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How 2016 race for the White House is shaping up

Most Kenyans believe that Barack Obama, who occupies the White House, is their “son” and given there was a request by a frequent reader of this column to comment on the race to the White House, I’m more than willing to reply.

This week’s column are excerpts from my reply to a high school student. So forgive the basic overview. There are two major parties in the United States, the Republicans and Democrats. Republicans are conservative. That means in general they support the system. They are for smaller government. They are also usually hawkish when it comes to foreign policy.

That means they are less constrained to use military means when it comes to dealings with other nations. Republicans are also conservativeon the social front. They are generally anti-abortion, anti-gay marriage and anti-immigration. Democrats are liberals. So kind of the opposite of what I just said. Remember these are just generalisations.

Chances are high Hillary Clinton will win the Democratic, and the Republican nomination will be won by Jeb Bush. The RealClearPolitics polling data which is an amalgamation of three prominent national polls, CNN, FOX News, and Ramussen, currently shows Donald Trump with 22 per cent, and Jeb Bush at 10.7 per cent.

The polling data captures what would happen if the Republican primary were to be held today, or rather at the time the polls were taken. It doesn’t capture what would happen in the next 5 months. They say a day is a very long time in politics. And the campaign for the presidency is a marathon not a sprint. Having said that, a digression about Trump.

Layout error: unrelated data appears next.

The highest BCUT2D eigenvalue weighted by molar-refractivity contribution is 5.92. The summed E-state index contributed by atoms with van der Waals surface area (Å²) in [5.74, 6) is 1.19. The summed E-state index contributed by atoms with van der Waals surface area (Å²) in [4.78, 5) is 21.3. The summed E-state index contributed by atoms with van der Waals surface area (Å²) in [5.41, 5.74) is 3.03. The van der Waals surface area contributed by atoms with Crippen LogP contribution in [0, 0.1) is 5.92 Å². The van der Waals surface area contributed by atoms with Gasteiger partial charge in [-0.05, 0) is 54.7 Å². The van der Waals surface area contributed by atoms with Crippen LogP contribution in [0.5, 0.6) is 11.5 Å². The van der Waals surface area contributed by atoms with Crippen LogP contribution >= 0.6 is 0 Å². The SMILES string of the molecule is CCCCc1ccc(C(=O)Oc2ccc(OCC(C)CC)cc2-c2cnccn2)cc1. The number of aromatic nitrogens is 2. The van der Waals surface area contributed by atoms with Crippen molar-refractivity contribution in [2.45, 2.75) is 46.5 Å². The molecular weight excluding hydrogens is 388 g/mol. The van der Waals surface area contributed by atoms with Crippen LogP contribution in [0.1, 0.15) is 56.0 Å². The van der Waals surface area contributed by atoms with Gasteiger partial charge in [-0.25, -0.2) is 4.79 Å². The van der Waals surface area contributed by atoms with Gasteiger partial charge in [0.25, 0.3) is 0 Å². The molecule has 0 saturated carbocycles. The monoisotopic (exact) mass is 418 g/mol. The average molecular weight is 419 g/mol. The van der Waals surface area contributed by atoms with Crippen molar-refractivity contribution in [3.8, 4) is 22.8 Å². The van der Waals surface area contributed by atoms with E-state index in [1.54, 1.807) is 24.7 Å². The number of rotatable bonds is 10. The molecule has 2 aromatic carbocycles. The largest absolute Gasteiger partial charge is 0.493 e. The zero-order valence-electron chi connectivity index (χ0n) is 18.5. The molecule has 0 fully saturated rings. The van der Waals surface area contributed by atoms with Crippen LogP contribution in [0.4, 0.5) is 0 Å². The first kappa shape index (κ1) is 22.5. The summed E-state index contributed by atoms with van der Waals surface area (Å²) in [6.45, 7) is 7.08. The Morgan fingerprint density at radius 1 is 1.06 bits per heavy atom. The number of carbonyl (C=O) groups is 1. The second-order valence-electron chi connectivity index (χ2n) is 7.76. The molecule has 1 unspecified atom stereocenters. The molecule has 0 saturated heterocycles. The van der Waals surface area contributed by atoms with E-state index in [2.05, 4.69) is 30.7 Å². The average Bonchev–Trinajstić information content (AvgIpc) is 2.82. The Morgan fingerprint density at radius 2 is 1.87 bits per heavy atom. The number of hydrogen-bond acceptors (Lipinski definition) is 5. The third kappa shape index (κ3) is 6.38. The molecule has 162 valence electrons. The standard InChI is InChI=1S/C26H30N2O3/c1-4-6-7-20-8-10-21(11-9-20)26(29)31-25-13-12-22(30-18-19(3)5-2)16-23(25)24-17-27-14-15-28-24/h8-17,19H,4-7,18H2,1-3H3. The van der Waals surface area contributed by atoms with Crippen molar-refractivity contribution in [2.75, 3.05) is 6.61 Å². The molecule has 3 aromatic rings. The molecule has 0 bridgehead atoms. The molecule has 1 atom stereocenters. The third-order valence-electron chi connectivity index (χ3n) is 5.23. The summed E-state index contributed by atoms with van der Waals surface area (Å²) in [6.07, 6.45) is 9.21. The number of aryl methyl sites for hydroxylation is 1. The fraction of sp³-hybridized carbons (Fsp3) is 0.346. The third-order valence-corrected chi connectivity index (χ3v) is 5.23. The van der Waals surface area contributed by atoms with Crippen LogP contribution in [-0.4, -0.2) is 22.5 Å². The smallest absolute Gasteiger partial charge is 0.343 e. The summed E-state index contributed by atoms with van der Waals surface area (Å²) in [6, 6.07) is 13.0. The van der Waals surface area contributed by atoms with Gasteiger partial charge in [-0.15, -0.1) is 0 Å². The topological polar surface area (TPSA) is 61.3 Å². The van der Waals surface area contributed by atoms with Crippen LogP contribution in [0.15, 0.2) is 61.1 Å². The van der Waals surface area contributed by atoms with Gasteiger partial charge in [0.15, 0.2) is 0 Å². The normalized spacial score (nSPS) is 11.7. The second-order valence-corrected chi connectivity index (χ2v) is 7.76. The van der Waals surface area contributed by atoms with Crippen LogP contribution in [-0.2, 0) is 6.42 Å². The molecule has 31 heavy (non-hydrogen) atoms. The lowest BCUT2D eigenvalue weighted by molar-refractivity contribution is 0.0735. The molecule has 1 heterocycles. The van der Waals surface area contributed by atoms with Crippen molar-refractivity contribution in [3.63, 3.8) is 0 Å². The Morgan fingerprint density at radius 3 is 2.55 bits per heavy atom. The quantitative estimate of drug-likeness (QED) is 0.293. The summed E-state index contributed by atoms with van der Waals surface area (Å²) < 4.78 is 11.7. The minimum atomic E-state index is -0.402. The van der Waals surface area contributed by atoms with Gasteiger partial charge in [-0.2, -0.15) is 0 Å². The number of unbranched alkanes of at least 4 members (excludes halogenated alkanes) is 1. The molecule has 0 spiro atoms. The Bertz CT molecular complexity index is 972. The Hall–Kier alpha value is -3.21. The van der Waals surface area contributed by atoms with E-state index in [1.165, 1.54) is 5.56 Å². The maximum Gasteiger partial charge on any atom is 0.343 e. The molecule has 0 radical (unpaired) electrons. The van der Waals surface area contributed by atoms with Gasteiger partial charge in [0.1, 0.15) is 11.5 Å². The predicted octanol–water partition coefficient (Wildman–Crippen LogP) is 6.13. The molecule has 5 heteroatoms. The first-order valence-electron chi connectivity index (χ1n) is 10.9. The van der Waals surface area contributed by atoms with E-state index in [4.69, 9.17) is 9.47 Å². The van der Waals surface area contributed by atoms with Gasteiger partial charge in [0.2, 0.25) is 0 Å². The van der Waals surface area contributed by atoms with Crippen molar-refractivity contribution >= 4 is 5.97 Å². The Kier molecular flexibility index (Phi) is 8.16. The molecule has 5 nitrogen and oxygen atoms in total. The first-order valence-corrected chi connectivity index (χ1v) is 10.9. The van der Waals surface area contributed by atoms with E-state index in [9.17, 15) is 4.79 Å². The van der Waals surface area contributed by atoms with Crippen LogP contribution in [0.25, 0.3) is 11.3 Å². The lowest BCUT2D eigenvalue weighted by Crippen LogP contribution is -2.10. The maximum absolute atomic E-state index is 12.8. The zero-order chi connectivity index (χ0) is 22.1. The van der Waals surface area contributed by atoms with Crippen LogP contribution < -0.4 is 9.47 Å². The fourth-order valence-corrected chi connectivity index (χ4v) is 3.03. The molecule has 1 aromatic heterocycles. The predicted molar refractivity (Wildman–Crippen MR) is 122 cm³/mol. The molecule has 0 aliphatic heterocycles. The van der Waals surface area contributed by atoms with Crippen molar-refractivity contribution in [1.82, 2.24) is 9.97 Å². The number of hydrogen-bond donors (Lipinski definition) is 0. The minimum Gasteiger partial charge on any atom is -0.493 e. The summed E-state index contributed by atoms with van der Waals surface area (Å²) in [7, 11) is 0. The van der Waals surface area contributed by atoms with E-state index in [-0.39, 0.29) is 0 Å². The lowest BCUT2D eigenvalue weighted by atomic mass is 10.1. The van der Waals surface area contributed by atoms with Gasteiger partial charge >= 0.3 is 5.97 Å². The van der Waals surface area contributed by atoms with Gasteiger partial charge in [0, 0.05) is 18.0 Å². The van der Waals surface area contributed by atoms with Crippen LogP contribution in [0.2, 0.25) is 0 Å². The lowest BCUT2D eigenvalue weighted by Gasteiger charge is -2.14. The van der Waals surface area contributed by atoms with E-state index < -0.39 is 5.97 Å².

First of all, he is a non politician hence his appeal at the moment. But I don’t think he will the ticket. He might end up as a third party candidate. He can afford the campaign. At the moment, Hillary is a shoo-in. Her only competition is from Vermont Senator Bernie Sanders, but he is too liberal to win moderates in the party.

He couldn’t win an outright presidential election. He would definitely have a hard time convincing moderates out of the party to vote for him. A caveat, in 2008 before Obama, Hillary was considered the favourite. She also has scandals surrounding her. Still, the race is for her to lose. For Hillary, I think Bill Clinton is an asset.

His presence in the campaign will energize some elements of the Democratic base. The Bill Clinton years were very good for the economy. However, Bill will have to balance his presence on his wife’s campaign. There is a big debate in America about dynastic politics. American’s abhor the notion that political office can be inherited, even if that’s the case.

People don’t want to elect a co-president Bill Clinton. There is also the fact there have been two Bushes in the White House before. One of them still comes with a lot of baggage. The writer is a Master’s of Public Affairs student at Park University, Kansas City US.

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